Singing Opera with Blobs

The tracks on my latest album, Painting Music, are the results of me experimenting on online platforms that produce both sounds and visuals from a user’s input. One of these is “Blob Opera”.  All the platforms are experimental, meaning that as users use the platform and upload their creations, the database is expanded and the system produces different – better – results, as it “learns”. So the quality and pleasantness of the results differ – it depends on how the signals are processed. “Blob Opera” is a machine learning experiment by David Li, in collaboration with Google Arts and Culture, which uses the latest web audio technology. The user interface is four blobby shapes with rolling eyes, wriggly bodies and moving mouths that the user can move around to generate sound.

the Blob Quartet

“Blob Opera” has a wide range of keys, notes and  harmonies that the user can generate. With sufficient experimentation and practice, “Blob Opera” users can design quite long pieces of music using the soprano, mezzo-soprano, tenor and bass simulated voices of the blobs.

The Blobs (left to right) soprano, mezzo soprano, tenor and bass.

What came from Blob opera?

The composition is called A.I. Opera, and it has fully developed, original scores for the melody and vocalization, and includes string and horn sections. It developed from snatches of notes into a song for a quartet of operatic voices.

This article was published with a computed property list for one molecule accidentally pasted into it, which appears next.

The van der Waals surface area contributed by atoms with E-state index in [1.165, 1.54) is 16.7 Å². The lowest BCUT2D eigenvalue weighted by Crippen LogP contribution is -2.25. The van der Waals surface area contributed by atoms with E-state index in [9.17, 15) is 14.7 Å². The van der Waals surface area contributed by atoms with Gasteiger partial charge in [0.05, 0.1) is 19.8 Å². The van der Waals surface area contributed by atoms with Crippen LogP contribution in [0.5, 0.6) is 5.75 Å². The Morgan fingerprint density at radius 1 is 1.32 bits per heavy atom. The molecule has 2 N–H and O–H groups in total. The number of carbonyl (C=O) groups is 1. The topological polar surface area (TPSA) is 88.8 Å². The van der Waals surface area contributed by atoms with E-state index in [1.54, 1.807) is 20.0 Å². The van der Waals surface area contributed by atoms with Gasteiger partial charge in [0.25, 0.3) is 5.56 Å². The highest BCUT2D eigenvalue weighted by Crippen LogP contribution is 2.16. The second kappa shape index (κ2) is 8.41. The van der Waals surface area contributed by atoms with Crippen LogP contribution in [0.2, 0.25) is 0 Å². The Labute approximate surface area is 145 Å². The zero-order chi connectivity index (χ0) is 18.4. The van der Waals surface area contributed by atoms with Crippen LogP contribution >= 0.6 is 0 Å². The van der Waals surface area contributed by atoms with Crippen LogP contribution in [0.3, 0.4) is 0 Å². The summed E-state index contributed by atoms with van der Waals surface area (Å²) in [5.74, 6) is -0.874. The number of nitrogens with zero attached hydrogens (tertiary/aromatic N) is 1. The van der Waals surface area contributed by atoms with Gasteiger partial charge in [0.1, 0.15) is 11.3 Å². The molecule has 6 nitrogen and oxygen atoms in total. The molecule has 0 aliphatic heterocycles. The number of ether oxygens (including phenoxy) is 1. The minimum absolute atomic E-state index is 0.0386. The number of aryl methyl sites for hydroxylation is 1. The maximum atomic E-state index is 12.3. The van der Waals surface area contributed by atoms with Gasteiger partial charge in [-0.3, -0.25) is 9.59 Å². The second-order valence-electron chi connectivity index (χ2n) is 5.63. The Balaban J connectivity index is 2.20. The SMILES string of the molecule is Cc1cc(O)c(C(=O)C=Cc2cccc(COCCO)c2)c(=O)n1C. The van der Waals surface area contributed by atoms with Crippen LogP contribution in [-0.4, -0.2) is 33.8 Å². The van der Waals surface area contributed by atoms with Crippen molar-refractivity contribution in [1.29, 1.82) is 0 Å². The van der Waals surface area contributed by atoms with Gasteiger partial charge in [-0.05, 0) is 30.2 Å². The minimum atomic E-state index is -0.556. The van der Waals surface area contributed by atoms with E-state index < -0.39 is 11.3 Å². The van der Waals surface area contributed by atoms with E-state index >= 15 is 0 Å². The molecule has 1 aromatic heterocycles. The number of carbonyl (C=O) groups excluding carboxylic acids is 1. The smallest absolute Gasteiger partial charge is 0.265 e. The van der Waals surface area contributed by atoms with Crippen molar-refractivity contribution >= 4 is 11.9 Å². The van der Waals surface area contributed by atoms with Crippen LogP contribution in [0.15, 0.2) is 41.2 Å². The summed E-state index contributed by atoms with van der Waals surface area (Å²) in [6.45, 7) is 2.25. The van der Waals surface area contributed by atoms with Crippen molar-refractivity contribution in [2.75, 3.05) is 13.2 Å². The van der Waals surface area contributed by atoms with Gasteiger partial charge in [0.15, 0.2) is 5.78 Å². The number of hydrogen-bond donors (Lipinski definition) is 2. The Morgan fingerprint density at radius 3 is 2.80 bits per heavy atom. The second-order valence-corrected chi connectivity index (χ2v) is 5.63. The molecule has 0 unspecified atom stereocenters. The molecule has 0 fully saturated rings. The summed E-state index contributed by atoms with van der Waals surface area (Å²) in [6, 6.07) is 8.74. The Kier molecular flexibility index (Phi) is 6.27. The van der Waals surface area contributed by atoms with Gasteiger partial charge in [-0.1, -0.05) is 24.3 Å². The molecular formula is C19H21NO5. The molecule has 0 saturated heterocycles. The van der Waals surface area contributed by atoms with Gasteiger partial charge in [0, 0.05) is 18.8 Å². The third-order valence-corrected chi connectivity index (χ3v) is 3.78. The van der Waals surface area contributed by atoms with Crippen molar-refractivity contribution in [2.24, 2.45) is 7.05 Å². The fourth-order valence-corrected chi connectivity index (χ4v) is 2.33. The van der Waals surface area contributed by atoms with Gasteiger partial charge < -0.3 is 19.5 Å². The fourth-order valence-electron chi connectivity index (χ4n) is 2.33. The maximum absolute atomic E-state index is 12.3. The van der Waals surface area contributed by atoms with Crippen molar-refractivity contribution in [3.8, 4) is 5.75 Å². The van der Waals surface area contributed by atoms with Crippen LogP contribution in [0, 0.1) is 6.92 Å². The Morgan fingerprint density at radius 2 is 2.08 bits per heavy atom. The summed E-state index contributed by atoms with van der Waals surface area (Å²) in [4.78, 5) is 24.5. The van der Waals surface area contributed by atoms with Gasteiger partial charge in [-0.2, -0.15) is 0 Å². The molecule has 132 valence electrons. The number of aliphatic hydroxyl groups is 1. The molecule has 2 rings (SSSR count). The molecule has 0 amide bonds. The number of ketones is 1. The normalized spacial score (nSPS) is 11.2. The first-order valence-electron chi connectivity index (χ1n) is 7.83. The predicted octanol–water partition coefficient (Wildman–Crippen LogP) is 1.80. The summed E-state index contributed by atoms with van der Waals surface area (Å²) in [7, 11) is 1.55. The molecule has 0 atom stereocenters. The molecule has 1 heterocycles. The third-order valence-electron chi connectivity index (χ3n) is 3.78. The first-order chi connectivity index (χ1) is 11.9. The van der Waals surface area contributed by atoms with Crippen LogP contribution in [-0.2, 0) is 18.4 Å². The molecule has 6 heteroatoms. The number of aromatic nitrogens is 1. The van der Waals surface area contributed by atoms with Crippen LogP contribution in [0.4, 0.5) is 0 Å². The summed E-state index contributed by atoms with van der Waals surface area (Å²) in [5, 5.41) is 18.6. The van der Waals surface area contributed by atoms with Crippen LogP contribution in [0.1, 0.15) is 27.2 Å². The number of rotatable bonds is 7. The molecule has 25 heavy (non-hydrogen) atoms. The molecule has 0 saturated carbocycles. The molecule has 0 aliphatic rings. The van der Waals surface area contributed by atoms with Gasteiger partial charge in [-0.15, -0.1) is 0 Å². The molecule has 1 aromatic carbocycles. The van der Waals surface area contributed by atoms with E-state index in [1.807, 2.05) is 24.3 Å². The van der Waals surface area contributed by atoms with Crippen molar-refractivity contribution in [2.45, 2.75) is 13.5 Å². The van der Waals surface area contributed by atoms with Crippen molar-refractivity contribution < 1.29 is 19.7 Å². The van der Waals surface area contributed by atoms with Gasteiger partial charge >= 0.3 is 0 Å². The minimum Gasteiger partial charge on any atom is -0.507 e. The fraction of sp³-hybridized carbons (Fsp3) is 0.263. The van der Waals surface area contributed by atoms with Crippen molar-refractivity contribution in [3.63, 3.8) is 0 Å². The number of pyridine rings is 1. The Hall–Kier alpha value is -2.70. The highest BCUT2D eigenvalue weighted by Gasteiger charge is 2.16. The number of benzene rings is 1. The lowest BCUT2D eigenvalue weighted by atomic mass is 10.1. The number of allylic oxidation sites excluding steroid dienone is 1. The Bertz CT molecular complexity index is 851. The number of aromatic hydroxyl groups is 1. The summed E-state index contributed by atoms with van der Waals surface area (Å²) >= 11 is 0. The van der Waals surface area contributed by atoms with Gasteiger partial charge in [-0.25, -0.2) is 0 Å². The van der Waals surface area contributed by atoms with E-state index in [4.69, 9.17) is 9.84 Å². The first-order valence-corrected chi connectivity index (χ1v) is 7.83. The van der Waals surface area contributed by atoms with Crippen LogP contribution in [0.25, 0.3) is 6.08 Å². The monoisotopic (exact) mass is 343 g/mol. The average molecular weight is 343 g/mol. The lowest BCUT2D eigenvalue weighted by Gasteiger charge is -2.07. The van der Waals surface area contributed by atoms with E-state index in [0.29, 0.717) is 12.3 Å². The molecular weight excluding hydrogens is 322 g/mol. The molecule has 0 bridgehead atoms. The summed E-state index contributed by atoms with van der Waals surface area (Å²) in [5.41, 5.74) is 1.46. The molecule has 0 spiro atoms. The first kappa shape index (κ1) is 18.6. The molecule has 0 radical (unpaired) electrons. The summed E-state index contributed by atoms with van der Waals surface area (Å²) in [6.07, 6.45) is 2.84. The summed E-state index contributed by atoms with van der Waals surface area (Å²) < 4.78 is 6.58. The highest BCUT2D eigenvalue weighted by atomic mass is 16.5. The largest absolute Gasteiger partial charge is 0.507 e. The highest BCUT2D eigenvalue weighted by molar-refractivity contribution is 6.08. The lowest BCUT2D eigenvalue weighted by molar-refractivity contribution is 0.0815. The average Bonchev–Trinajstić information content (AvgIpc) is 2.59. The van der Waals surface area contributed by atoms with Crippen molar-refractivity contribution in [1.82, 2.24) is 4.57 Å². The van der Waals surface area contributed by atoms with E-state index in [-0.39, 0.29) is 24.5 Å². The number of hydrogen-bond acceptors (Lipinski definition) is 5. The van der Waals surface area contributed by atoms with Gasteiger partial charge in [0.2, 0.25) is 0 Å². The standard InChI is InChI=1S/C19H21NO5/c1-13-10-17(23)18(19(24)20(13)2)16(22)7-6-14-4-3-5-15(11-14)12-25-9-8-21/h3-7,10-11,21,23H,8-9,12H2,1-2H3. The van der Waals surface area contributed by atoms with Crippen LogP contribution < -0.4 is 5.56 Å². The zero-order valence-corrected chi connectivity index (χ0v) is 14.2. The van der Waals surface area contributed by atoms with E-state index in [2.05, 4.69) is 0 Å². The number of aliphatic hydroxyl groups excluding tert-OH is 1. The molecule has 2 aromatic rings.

Next to be released: A.I. Opera

Try it – it’s fun!

The creators of the program collaborated with four opera singers to teach a machine learning model how to sing. Tenor, Christian Joel; bass, Frederick Tong; mezzo‑soprano,  Joanna Gamble; and soprano, Olivia Doutney, recorded 16 hours of singing to train an algorithm called a Convolutional Neural Network. Additional singing was provided by Ingunn Gyda Hrafnkelsdottir and John Holland-Avery.

 In the experiment, you don’t hear the singers’ actual voices, but the machine learning model’s understanding of what opera singing sounds like, based on what it learnt from them. (It actually sounds pretty good, except of course, when your cursor wobbles which causes the blobs to emit off-key shrieks! Or when you drag too fast or too slow and all you get are doleful moans.)

The user generates sound by dragging the singing blobs on the screen up and down to change pitch, or forwards and backwards, for different sounds and vocalizations. Another machine learning model lets the blobs respond to and harmonize with your input in real time.

The developers demonstrate the ability of the blobs to sing properly in a choir by providing recordings of popular songs on the “Take the Blobs on Tour” page of the site. That shows what can be achieved with accuracy and control.

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